Which is worse: Canadian novels on the Net or Amazon Kindle?
The same question has been asked of the Canadian books of the past few decades, and in each case it has been answered in different ways.
Both of them have provided a steady stream of new material for readers to explore, and have attracted a diverse and eclectic crowd of authors who range from highbrow novelists like Jane Austen and Virginia Woolf to lesser-known writers like Paul Auster and James Joyce.
But the question remains: Which is best?
In a new book, Canadian literary critic and columnist Susan Wojcicki takes a stab at answering that question.
The Book of the Month “The Book that Keeps On Keeping,” is the title of Wojccicki’s new book that focuses on the Canadian literature of the last decade.
Wojccinicki, a member of the literary society at the University of Waterloo, first started reading Canadian books online in 2010 when her parents moved from Canada to the United States, and she found a great deal of interest in Canadian literature.
“I was always interested in books by Canadians,” Wojceki said in an interview.
“I was really drawn to reading things that were written in English and by Canadians.”
“There’s something about Canadian writing that I think is really powerful, and I wanted to understand more about how it might work in the digital age,” Wozcickie added.
In “The Book That Keeps on Keeping” Wojciksi focuses on six Canadian writers, starting with the late J.M. Coetzee, who published his first book in 1962, The Last Word, in 1968.
The other writers on her list include Paul Austen, George Orwell, F. Scott Fitzgerald, George Saunders, Ernest Hemingway, James Joyce, and James Patterson.
These are not the only Canadian writers Wojcinicki mentions, but they are by far the most popular and the ones she says she finds most interesting.
She also points to other authors whose works are still relevant and who she feels have had a lasting impact on the country.
She notes that, for example, Robert Louis Stevenson’s works, which are considered classics by many people, have been translated into at least seven different languages, including English, Spanish, German, and French.
“And in fact, in this book I was inspired to translate a number of Stevenson’s books into English and to put them in a new way,” Woycickieti said.
Among the books Wojicicki has found most interesting are Stephen King’s “Paradise Lost,” which she wrote while she was in high school, and the Canadian novelist and journalist James Patterson’s “The Man Who Mistook His Wife for a Hat.”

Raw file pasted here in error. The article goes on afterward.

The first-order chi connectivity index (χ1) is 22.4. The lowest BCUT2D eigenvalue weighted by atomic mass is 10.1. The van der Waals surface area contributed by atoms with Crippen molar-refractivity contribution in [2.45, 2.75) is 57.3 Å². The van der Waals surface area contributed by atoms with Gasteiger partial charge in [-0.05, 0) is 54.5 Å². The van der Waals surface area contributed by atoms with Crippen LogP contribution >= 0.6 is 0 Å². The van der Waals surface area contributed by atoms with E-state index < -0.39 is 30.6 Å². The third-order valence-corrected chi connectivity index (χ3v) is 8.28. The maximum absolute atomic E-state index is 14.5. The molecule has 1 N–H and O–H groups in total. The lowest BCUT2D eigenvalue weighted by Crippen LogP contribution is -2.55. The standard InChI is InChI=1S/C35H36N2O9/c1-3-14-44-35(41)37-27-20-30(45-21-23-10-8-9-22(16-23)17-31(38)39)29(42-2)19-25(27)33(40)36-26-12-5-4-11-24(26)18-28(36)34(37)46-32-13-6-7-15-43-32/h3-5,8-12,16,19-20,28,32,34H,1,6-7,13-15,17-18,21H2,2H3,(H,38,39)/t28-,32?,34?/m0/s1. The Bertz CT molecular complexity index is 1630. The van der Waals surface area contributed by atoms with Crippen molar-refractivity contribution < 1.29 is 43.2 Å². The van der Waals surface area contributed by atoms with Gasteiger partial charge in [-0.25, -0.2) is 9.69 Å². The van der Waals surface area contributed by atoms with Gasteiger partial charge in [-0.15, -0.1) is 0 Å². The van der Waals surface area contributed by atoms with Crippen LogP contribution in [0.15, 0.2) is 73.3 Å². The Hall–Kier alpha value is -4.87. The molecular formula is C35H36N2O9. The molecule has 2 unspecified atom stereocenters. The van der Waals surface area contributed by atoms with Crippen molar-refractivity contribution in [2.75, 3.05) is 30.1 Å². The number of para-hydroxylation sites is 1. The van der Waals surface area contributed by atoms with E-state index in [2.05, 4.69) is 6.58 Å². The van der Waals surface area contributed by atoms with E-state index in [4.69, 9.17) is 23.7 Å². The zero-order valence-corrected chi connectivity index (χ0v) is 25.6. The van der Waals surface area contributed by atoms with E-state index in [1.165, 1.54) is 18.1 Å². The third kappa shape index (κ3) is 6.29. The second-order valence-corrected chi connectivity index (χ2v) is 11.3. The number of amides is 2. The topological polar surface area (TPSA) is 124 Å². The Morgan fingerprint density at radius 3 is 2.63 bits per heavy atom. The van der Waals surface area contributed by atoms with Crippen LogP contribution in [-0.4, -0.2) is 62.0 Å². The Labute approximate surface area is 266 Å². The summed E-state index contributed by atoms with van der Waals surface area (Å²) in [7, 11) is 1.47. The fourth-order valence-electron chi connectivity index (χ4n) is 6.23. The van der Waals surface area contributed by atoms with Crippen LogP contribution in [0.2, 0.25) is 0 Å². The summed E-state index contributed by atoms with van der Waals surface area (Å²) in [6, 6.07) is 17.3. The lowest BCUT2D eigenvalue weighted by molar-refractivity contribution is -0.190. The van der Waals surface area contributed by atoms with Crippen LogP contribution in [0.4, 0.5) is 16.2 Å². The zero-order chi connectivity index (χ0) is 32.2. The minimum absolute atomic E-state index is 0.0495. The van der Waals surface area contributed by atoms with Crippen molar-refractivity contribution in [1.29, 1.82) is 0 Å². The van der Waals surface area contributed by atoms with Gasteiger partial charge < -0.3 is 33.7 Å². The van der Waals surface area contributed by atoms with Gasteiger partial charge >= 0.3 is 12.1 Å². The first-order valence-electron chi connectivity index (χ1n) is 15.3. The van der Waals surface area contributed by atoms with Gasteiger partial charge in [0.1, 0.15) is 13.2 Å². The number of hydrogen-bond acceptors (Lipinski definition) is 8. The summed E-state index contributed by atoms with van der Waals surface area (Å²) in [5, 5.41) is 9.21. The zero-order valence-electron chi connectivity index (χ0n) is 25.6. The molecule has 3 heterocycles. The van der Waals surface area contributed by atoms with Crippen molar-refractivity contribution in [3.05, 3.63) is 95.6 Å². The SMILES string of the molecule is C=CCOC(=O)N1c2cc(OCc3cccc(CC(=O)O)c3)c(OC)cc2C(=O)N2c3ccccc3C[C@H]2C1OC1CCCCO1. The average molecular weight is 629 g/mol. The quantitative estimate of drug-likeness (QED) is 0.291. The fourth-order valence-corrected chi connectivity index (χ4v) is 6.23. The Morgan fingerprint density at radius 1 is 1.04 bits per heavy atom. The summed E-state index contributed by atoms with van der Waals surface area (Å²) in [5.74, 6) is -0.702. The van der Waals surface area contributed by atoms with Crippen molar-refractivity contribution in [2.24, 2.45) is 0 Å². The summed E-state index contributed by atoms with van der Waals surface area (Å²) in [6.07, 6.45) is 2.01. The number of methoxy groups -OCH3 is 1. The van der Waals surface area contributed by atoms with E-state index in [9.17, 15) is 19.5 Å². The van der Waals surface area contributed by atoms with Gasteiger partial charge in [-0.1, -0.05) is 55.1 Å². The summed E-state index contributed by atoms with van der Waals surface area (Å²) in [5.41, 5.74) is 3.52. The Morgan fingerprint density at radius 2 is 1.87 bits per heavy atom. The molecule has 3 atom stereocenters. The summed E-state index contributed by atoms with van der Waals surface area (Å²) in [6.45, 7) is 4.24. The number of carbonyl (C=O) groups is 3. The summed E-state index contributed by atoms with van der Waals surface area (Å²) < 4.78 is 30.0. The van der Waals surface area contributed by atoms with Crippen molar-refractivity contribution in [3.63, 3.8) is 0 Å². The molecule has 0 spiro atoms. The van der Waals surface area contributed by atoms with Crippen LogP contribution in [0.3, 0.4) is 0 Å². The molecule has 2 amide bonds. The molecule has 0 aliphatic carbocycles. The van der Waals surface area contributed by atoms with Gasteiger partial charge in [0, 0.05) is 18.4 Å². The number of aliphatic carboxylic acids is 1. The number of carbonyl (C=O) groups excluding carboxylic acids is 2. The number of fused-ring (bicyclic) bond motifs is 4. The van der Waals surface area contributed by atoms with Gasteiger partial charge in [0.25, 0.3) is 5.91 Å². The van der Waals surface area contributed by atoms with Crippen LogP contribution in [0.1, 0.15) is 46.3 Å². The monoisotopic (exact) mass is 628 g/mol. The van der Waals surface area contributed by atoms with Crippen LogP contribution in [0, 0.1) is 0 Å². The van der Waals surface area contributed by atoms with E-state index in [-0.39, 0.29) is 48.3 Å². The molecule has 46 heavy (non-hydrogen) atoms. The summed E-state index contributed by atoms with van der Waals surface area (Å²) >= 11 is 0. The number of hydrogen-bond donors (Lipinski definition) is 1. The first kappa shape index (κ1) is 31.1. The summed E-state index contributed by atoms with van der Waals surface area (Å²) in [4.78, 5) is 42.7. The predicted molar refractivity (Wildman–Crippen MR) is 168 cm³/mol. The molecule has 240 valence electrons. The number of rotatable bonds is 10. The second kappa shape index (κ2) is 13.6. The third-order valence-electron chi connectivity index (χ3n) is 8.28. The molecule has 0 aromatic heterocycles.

Woycieki also notes that her favorite Canadian novelist is Elizabeth Gilbert.
“Elizabeth Gilbert was a very different writer than Coetzees,” Wazcyk wrote.
“Gilbert’s novels are deeply thought-provoking, deeply provocative, and very well-written.
Her style was so different from her husband’s, and there’s something very attractive about her.
She’s the one writer who seems to me to have had the most impact on this country.”
Wojcik is the first Canadian writer to feature in a book of her own.
She first read “The Last Word” as a teenager in her native country of Canada, but she didn’t read much Canadian fiction at the time.
Woycik said she was drawn to the books of Canadian writers such as Wojchickie, Patterson, and King, and that she wanted to tell her own story.
After graduating from university, Woycilk moved to the U.S. to pursue a career as a novelist.
In 2007, she published her first book, “The Secret Life of the City,” which included a chapter on the City of Ottawa.
It was a hit, but it also drew criticism from some Canadians, who questioned whether Woyccickietis portrayal of the city as an urban slum was accurate.
Following the book’s success, Wojcilk and her husband, author and broadcaster Peter Woyck, started looking for a publisher.
They contacted two Canadian publishing houses, but both of them turned them down.
They also contacted the author, and were surprised to learn that she had been writing in French.
So they decided to take matters into their own hands.
On Oct. 19, 2008, Wozcik announced that she was writing a book called “A Thousand Faces,” which focused on the relationship between a Canadian author and his or her hometown.
The book was a huge success and was soon available on Amazon, a digital-first retailer.
Wojcyk also announced a new